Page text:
Sampling Distribution Example: Heights of Workers

A step-by-step sampling distribution example can help to clarify exactly how the calculations are performed and utilized. In this example, researchers are measuring the average height of workers in a factory in order to build ergonomic equipment. They wish to study the probability that the average height of a worker will correctly fit the new equipment.

Collect Data and Begin Calculations

There are 1,000 workers in the factory and the average height of the workers is 68 inches. Researchers determine the standard deviation by first taking the data values, in this case the heights, and finding the average or mean. The mean is determined by adding together all the heights and dividing this number by the number of data points, in this case 1,000 factory workers. Then the difference is calculated between each height and the mean height, and the result is squared, or multiplied by itself. The average is then calculated for these squares and the square root is taken of the average. This is the standard deviation, which in this example is 6 inches.

Choose Sample

The researchers decide the sample size will be 50 workers, as this sample size ensures a normal distribution of data, and randomly select these workers by choosing them by anonymous worker identification numbers. This ensures that the sample of the population is without bias. If the sample of workers was chosen by sight, for example, there could be bias as taller or shorter workers may have been chosen either intentionally or unintentionally. A random sample helps verify that the predictions will represent the entire population.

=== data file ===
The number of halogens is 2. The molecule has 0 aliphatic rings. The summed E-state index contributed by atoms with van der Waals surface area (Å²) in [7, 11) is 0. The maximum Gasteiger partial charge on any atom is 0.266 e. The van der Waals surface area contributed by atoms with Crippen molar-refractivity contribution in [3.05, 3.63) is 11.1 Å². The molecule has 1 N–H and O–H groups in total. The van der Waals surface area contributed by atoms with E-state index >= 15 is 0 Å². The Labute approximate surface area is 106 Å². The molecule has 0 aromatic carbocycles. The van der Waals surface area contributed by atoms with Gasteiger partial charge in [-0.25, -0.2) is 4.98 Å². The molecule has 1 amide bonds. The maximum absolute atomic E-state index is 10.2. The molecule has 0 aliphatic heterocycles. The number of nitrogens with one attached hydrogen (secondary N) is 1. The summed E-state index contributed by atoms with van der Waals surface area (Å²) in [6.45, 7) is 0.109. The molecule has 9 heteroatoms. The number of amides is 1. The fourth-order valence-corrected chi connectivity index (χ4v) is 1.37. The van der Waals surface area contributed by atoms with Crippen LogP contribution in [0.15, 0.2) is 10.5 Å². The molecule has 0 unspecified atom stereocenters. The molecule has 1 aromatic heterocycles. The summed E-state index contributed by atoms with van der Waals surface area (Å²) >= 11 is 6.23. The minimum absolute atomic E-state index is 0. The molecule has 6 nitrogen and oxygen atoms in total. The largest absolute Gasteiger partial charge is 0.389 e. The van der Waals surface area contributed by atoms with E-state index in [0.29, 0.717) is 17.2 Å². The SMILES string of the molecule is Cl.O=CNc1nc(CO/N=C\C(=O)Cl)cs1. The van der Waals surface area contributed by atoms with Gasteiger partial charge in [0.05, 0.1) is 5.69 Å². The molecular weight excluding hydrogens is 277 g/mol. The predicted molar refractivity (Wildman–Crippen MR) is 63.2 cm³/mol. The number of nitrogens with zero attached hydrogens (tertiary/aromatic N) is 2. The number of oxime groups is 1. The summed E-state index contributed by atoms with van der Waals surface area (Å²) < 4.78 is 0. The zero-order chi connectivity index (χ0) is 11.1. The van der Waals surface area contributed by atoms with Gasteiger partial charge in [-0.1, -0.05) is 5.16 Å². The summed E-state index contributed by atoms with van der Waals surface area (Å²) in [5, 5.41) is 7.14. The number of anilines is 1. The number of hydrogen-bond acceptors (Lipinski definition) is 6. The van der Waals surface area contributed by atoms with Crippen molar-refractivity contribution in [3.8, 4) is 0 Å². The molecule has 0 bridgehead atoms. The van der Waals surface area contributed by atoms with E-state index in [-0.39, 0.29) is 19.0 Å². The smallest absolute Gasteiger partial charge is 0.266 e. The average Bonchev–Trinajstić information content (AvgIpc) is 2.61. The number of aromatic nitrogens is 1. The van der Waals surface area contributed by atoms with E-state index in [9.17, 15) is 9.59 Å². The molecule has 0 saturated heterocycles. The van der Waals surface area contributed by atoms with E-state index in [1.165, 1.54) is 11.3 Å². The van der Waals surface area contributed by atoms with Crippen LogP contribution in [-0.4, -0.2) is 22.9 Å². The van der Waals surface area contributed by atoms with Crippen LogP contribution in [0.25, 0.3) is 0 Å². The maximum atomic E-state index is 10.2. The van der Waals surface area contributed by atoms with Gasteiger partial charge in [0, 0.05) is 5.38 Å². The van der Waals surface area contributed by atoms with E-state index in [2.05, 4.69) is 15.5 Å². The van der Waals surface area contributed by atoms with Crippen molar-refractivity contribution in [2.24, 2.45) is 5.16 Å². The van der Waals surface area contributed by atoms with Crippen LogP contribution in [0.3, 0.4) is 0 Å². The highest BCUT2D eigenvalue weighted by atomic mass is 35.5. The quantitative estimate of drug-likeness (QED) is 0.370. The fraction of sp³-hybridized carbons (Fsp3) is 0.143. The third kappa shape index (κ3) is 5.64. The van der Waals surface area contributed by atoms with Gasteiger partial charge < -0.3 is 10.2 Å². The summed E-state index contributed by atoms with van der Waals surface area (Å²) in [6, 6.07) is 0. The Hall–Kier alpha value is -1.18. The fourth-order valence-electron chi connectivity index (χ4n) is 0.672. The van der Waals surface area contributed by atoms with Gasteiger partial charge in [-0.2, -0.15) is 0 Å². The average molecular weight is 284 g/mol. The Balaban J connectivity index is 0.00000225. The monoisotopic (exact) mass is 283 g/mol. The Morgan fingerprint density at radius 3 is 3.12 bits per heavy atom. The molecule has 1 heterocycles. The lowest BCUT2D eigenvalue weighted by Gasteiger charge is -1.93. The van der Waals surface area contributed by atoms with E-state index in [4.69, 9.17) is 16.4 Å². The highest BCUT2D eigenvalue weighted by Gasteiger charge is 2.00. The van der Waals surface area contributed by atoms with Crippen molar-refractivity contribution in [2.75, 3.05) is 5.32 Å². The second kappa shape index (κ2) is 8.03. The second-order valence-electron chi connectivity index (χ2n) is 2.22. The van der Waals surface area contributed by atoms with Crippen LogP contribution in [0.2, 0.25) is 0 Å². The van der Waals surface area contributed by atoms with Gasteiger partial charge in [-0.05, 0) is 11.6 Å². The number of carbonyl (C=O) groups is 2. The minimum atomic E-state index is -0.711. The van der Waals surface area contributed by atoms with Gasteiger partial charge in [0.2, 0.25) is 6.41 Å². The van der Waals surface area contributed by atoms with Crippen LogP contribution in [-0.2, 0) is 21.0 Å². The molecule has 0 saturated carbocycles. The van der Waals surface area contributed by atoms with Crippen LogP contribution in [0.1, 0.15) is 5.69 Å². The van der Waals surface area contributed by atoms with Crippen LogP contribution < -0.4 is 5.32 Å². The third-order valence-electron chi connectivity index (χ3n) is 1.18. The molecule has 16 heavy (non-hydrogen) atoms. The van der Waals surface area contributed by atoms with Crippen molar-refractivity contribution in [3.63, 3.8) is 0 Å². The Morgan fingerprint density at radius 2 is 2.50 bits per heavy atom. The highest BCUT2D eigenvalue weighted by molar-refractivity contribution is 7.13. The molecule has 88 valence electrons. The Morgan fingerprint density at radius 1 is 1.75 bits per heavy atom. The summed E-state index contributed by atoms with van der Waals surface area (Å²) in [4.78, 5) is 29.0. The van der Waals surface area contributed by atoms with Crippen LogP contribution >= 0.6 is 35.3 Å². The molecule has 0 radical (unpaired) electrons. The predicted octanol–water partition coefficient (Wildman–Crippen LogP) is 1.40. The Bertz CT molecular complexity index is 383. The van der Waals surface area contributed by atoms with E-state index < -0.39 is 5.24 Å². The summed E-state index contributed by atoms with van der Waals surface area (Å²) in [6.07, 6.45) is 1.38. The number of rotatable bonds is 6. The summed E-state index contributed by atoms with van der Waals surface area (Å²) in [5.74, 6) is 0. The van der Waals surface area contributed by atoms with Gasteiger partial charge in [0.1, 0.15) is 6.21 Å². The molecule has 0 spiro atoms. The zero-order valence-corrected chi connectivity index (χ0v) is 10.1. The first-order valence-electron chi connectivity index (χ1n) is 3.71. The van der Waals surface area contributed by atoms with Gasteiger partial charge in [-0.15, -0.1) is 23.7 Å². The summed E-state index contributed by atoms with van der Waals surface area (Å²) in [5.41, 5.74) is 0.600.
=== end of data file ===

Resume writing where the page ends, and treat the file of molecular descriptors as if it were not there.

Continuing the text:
Average and Standard Deviation of the Sampling Distribution

The mean or average of the sample is equal to the mean of the population which in this case is 68 inches. The mean of the entire population can be used because the population is finite. The standard deviation of the population is 6 inches, but the standard deviation of the sample must now be calculated. This standard deviation of the sample is also termed the standard error. Itís determined by dividing the populationís standard deviation by the sample size square root. In this example it would be 6 divided by 7.07, which is the square root of 50. The standard error is therefore 0.84.

Confidence Intervals

After calculating the standard error of the sampling distribution, researchers must determine the confidence intervals for the population. To calculate the confidence interval, researchers must first assume that there is a normal distribution of data, which means that the data has a symmetrical distribution around the mean. Researchers know that the probability is 68% that the height of a random worker is between 68.84 and 67.16 inches; this range is calculated by subtracting and adding the standard error of 0.84 to the mean of 68. The 95% confidence interval is 66.32 to 69.68, which means that it is 95% probable that the average height of a sampled worker would be within that range.

With this information researchers can begin to build the ergonomic machinery in the factory to a height specification between 66.32 and 69.68 inches, knowing there is 95% probability that a worker would be the correct height to utilize it properly. This sampling distribution example is simple but helps to illustrate the basic calculations involved.